Clause 24 - Fixed penalty notices

Part of Tobacco and Vapes Bill – in a Public Bill Committee am 3:15 pm ar 9 Mai 2024.

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Photo of Preet Kaur Gill Preet Kaur Gill Shadow Minister (Primary Care and Public Health) 3:15, 9 Mai 2024

The amendment is very simple: it would amend clause 24, which introduces fixed penalty notices for retailers that breach age of sale, proxy purchasing and free distribution restrictions on tobacco, vapes and nicotine products, by doubling the fixed penalty notice from £100 to £200.

The need for the amendment is clear. In 2022-23, national trading standards identified that 20% of the 1,000 vape test purchases carried out with retailers resulted in an illegal sale. In 2019-20, 50% of councils that undertook test purchasing reported that cigarettes or tobacco products were sold to under-age people in at least one premises. Despite existing regulations, there is a big and widespread problem, which suggests that the current penalties and fines, which can end up as high as £2,500, are an insufficient deterrent. I strongly support giving trading standards officers the power to issue on-the-spot fines to retailers doing the wrong thing, but the current level of the fine is too low.

My amendment would increase fines to £200, precisely doubling the deterrent in the Bill. Under the Bill as drafted by the Government, offenders can be forced to pay only £50 if they pay off their fixed penalty notice within 14 days, and it is surely too easy for those breaching the law to factor that in as the cost of doing business. Stakeholders including the Association of Convenience Stores and the Local Government Association agree that £100 is too low and that £200 makes logical sense as the level at which to set fines, equalising it with the level for other, similar offences, such as that proposed in the draft regulations for the disposable vapes ban. In the Government’s consultation, £200 was also the most popular response—three times as many respondents supported £200 over £100.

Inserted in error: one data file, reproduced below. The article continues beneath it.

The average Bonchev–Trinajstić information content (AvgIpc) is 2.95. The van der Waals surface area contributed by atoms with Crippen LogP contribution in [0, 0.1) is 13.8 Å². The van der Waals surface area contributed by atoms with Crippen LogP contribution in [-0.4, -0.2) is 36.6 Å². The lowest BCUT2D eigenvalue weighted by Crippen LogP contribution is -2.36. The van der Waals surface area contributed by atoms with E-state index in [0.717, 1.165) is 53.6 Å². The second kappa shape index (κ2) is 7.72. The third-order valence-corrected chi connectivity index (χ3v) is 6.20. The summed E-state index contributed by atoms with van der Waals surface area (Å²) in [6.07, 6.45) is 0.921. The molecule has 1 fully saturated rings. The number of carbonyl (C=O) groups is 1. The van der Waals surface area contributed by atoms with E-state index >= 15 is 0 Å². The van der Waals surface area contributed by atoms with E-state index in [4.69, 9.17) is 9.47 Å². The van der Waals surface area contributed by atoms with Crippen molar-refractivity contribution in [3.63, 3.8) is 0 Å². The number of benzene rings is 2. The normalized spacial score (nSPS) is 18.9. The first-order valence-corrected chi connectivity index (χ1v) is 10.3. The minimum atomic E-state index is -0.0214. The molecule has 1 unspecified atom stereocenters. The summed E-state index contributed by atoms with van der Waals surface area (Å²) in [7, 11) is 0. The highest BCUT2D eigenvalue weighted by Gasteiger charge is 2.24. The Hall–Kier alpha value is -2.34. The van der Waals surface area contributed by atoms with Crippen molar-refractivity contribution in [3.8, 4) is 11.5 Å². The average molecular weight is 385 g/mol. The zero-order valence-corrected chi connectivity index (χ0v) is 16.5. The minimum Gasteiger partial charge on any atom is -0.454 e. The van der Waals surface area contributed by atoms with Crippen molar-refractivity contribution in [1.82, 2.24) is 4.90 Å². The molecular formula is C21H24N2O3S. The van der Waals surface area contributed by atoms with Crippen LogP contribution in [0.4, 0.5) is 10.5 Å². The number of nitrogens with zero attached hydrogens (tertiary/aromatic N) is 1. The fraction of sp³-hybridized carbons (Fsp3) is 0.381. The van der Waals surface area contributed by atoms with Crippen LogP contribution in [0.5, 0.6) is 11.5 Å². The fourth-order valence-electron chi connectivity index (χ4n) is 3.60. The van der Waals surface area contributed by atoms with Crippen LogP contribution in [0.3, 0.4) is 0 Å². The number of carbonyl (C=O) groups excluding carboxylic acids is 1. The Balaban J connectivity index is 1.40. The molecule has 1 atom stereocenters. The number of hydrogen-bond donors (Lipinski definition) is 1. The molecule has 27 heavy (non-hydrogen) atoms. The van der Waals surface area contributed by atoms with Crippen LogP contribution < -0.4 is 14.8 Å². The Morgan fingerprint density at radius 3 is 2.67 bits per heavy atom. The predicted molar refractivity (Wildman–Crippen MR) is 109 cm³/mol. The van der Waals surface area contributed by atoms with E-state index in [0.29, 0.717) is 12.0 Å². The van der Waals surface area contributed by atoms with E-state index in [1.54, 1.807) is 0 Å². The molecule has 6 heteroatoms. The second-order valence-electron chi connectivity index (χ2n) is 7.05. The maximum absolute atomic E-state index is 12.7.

The other reason why my amendment is important is that the penalties from fixed penalty notices can be retained by the local authority. I have raised my concerns, as others have, about the decline of local trading standards, and the amendment would increase the funds they have available to enforce other aspects of the Bill, including regulations yet to be made under it. All of that comes with a cost, and anything that we can do to give local authorities the tools they need to enforce the regulations, the better. I note that clause 26 would provide the power to amend the level of the fixed penalty notice by way of regulations, so the issue could be revisited if needed.

I urge other Committee members to support my amendment in order to strengthen enforcement and provide a proper deterrent to rogue retailers that choose to sell addictive and dangerous products to children.